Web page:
In the U.S., consumer spending is the backbone of the economy, constituting over two-thirds of our $20 trillion GDP. This includes spending on all goods and services, large and small. In normal times, many factors affect the level of consumer purchases including consumer confidence, the job market, household net worth, inflation, the stock market and more. Of the various components of GDP, consumer spending has been the most stable over the past decade at a time when government spending has fluctuated, business spending has been low, and the country has been a net importer of goods.
However, it should come as no surprise that the economic shutdown due to the coronavirus has resulted in plummeting consumer spending. Not only are some consumers unwilling to spend due to economic and stock market uncertainty, but for the first time, the nationwide lockdown means that many are barred from doing so. Some substitution of spending has taken place, e.g. from restaurants to grocery stores or from in-store to online, but this doesn’t begin to make up for the overall decline. For instance, after growing an average of 4% per year, there are signs that retail sales shrank by 6.2% in March. Clearly, numbers for April and beyond could be much worse.
Given the importance of consumer activity, there are three considerations when it comes to the broader economy once the country begins to reopen. First, while some portion of this spending is likely to be lost forever, especially when it comes to dining out, some purchases may simply be delayed. New automobiles, for instance, will be needed regardless of whether they can be pushed back a few months. The same is true of other durable goods and household necessities which can only be fixed with duct tape for so long.
Second, consumers will only make up delayed purchases if they are in a financial position to do so once the economy reopens. Fortunately, average household debt levels are much lower this cycle than in the past, making it more likely that many can weather this crisis. This is especially true when low mortgage rates are taken into consideration.
Of course, not all households are created equal which is why government support, including via the CARES act, has been important. However, like the economy as a whole, the average American consumer was in a healthy position entering the crisis. Overall household net worth exceeded $118 trillion according to the Federal Reserve’s last estimate, unemployment was near 50-year lows and wages were rising faster than inflation.
Third, the silver lining, to the extent there is one, is that household savings rates have skyrocketed to 40-year highs over the past several weeks. This is the obvious flipside to a lack of spending – for those receiving paychecks, more will be kept as cash and investments. Additionally, for those who are in a position to borrow and spend, interest rates will likely remain low for quite some time, with the 10-year Treasury yield currently hovering around 0.6% and the 30-year mortgage rate under 3.5% nationwide.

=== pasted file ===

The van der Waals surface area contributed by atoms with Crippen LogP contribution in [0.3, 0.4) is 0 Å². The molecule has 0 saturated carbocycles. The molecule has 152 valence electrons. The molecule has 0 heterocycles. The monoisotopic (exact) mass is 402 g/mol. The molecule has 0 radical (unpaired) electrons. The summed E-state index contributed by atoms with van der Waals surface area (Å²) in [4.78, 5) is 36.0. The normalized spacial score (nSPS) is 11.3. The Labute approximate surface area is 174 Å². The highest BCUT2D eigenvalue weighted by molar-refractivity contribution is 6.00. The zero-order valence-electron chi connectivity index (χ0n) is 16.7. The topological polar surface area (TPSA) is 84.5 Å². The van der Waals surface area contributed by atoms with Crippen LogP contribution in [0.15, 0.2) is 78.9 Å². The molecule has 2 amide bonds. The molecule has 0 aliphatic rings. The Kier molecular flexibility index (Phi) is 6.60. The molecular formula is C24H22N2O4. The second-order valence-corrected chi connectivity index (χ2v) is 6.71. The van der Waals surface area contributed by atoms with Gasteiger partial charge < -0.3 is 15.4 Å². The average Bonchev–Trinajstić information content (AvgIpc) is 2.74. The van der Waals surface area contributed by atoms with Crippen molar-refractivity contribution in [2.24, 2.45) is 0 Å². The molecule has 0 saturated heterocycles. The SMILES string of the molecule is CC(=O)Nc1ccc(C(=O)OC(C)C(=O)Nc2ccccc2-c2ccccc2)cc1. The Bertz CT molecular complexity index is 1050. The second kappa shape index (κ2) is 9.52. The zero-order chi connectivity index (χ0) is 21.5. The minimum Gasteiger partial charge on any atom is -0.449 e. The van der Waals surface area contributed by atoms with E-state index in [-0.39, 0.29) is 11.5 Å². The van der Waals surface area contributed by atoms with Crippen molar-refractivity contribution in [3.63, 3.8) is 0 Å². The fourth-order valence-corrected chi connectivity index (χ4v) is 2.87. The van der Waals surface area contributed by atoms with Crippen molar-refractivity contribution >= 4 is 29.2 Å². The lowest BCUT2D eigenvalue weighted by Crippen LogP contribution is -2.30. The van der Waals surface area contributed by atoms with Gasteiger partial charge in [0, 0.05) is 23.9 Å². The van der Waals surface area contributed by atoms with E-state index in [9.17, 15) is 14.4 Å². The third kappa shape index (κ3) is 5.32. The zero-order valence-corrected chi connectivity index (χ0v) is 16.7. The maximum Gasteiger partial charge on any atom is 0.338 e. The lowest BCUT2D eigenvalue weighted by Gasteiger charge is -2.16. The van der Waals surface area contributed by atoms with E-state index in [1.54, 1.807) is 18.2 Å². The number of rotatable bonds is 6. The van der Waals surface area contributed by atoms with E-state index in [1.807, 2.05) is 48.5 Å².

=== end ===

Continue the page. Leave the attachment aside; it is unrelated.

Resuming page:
Thus, those who were ready to make larger purchases before this crisis may find it even more attractive to do so in the coming months. While the consumer spending and retail sales numbers may be worrisome, some will likely make catch-up purchases once the economy reopens. Investors with a long-term perspective should see through the current decline to better understand the future of the economy. Below are four charts that help to put the state of the U.S. consumer in perspective.
1. Consumer spending has plummeted
As expected, retail sales have plunged due to the nationwide shutdown from the coronavirus. Non-store sales (i.e. online retailers) have held up better than brick-and-mortar stores, although this may change as new data become available. Overall, consumers have cut back on discretionary spending due to an inability to shop and a reduced willingness to do so given the economic environment.
2. Spending on large durable goods have fallen as well
This is also true of larger purchases, including cars and trucks. However, these purchases are different since many Americans need cars even if they are able to delay these purchases by a few months. The same is true of household appliances and other durable goods.
3. Households are in a better debt position than in the past
Fortunately, households are in a better debt position than in the past. Overall household debt service (the amount spent paying down debt) has remained relatively low. This is in no small part due to lower interest rates for mortgages. Excluding mortgages, overall consumer debt service (the orange line in the chart above) has increased, but is still lower than during the mid-2000s.
4. Savings rates have skyrocketed in recent weeks
Unsurprisingly, personal savings rate have jumped due to the lack of spending. On average, this means that some consumers will be in a better financial position once the economy reopens, and may potentially make up for some postponed purchases.
Source: Briefing Investor